The Role of Vitamin D in the Human Body
Vitamin D is essential for life.It enables absorption of calcium and phosphate from the small intestine and their incorporation into bones and teeth. Vitamin D enhances immunity and reduces inflammation. Calcium and phosphate are, among other, responsible for proper function of nerves and muscles.
Children not getting enough of vitamin D may develop rickets (1) – a disease with bone deformities. Vitamin D deficiency in adults results in osteomalacia (2) – weak bones with pains in bones and bone fractures.
Vitamin D Sources
The main source of vitamin D is production of vitamin D in the skin after exposure to sunlight. Ultraviolet B rays from the sun convert a substance derived from cholesterol in the skin to cholecalciferol (vit D3), which, is in two steps (in the liver and then in the kidneys), converted into an active form of vitamin d – calcitrol (1,25OH-D). Excessive vitamin D is dissolved in the fatty tissue that serves as a body store of vitamin D. Healthy people living at latitudes between 45° N and 45° S should produce enough vitamin D from their face, forearms and hands (or back) exposure to the sun lasting at least 10-15 minutes twice a week (on any sunny day in the year). If their blood calcium and phosphate levels are within the normal range, they do not need any additional vitamin D from foods or supplements. That means vitamin D is actually not a true vitamin – by definition, vitamins are substances essential for life but human body cannot synthesize them, so we have to get them with food. Vitamin D is rather a pro-hormone that after some chemical changes in the body becomes an active hormone. A hormone, by definition, is a substance synthesized on one site and taking effect on another site(s) of the body.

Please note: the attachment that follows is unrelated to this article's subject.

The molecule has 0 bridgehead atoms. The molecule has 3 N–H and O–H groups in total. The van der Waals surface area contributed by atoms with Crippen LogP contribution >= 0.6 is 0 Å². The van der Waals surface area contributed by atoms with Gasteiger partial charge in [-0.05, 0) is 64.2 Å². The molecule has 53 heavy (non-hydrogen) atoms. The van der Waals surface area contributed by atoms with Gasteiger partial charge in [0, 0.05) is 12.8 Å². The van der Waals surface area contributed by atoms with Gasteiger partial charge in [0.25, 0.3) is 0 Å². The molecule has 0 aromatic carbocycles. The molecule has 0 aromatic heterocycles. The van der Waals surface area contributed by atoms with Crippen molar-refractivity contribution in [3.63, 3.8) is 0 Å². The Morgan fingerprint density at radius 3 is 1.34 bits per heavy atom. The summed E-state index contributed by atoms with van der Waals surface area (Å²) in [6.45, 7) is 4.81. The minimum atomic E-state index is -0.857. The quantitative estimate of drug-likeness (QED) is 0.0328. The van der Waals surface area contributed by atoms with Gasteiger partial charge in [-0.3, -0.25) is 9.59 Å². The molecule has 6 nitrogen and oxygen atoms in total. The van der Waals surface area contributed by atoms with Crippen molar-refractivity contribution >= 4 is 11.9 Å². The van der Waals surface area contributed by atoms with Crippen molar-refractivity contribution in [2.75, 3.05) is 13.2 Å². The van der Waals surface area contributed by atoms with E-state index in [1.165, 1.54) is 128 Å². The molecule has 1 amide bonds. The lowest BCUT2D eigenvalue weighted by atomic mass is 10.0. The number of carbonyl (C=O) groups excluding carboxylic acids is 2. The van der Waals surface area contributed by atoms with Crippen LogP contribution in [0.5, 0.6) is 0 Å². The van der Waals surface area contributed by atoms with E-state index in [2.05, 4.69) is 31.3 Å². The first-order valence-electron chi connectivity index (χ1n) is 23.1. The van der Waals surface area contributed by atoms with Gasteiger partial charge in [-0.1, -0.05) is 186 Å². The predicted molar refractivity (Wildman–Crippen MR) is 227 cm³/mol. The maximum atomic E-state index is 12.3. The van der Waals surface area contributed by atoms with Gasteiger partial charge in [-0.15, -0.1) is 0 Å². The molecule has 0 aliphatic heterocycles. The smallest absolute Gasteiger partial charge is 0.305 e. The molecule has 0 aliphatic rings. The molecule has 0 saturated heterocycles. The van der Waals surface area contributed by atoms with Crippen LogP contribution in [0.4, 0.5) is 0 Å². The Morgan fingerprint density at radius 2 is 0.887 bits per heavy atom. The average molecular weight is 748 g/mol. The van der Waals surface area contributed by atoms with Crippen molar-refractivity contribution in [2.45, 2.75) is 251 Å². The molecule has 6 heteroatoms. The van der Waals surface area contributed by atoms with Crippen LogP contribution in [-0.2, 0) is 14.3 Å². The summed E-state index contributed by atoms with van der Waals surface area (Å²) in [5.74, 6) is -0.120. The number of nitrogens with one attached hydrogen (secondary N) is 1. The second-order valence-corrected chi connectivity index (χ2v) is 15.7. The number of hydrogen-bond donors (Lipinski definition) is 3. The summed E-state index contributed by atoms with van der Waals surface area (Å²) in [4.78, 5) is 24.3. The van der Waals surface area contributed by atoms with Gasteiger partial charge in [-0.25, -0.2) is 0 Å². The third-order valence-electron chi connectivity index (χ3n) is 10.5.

Animal Food Rich in Vitamin D
Fish, fish liver and fish oil are main natural animal sources of vitamin D3 – cholecalciferol. Egg yolk, beef liver and cheese also contain some vitamin D.
In some countries, including United States, vitamin D is added to milk – vitamin D3 fortified milk -but not to other dairy products, like cheese or ice cream. Amount of vitamin D in fortified milk should be clearly noted on a product label.
Plant Food Containing Vitamin D
Only some plants contain (a small amount of) vitamin D2- ergocalciferol. Vitamin D3 fortified margarine, orange juice and morning cereals are available in some countries, including US and UK.
NOTE: People living above 45° N or below 45° S, having their body completely covered with clothes, using sunscreens with SPF above 8, or being home-bound would possibly need to eat some vitamin D fortified foods or vitamin D supplements to maintain sufficient levels of calcium and phosphate in the blood.
Foods High in Vitamin D
High amount of vitamin D is naturally present in fish, fish liver and oil, and egg yolk.
Table 1. Examples of Natural Foods Rich in Vitamin D
|Food||IUs per serving*||Percent DV**|
|Cod liver oil, 1 tablespoon||1,360||340|
|Salmon, cooked, 3.5 ounces||360||90|
|Mackerel, cooked, 3.5 ounces||345||90|
|Tuna fish, canned in oil, 3 ounces||200||50|
|Sardines, canned in oil, drained, 1.75 ounces||250||70|
|Egg, 1 whole (vitamin D is found in yolk)||20||6|
|Liver, beef, cooked, 3.5 ounces||15||4|
|Cheese, Swiss, 1 ounce||12||4|
*IU = International Unit. DV = daily value.
Some countries add vitamin D to fortified milk, soy milk, orange juice, margarine or “morning cereals”.
Table 2. Examples of Fortified Foods with Added Vitamin D
|Food||IUs per serving*||Percent DV**|
|Milk, nonfat, reduced fat, and whole, vitamin D-fortified, 1 cup||98||25|
|Margarine, fortified, 1 tablespoon||60||15|
|Ready-to-eat cereal, fortified with 10% of the DV for vitamin D
, 0.75-1 cup (more heavily fortified cereals might provide more of the DV)
*IU = International Unit. DV = Daily Value.
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